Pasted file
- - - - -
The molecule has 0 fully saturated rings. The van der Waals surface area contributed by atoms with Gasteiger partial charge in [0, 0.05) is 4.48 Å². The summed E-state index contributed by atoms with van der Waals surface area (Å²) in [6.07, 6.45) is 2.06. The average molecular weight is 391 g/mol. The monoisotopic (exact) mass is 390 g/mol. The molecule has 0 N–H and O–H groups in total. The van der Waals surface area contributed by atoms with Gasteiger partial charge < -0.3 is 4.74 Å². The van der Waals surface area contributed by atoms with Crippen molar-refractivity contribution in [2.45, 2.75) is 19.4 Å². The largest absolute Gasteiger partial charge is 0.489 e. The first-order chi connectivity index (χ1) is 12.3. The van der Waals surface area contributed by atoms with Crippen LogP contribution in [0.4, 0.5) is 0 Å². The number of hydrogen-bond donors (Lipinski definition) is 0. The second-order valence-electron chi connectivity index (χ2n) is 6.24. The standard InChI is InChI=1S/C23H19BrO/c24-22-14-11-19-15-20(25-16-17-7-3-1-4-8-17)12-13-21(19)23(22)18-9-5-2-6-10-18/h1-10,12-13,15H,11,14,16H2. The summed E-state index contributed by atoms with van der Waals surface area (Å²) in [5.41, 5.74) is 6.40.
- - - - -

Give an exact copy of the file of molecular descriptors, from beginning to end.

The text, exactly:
The molecule has 0 fully saturated rings. The van der Waals surface area contributed by atoms with Gasteiger partial charge in [0, 0.05) is 4.48 Å². The summed E-state index contributed by atoms with van der Waals surface area (Å²) in [6.07, 6.45) is 2.06. The average molecular weight is 391 g/mol. The monoisotopic (exact) mass is 390 g/mol. The molecule has 0 N–H and O–H groups in total. The van der Waals surface area contributed by atoms with Gasteiger partial charge < -0.3 is 4.74 Å². The van der Waals surface area contributed by atoms with Crippen molar-refractivity contribution in [2.45, 2.75) is 19.4 Å². The largest absolute Gasteiger partial charge is 0.489 e. The first-order chi connectivity index (χ1) is 12.3. The van der Waals surface area contributed by atoms with Crippen LogP contribution in [0.4, 0.5) is 0 Å². The number of hydrogen-bond donors (Lipinski definition) is 0. The second-order valence-electron chi connectivity index (χ2n) is 6.24. The standard InChI is InChI=1S/C23H19BrO/c24-22-14-11-19-15-20(25-16-17-7-3-1-4-8-17)12-13-21(19)23(22)18-9-5-2-6-10-18/h1-10,12-13,15H,11,14,16H2. The summed E-state index contributed by atoms with van der Waals surface area (Å²) in [5.41, 5.74) is 6.40.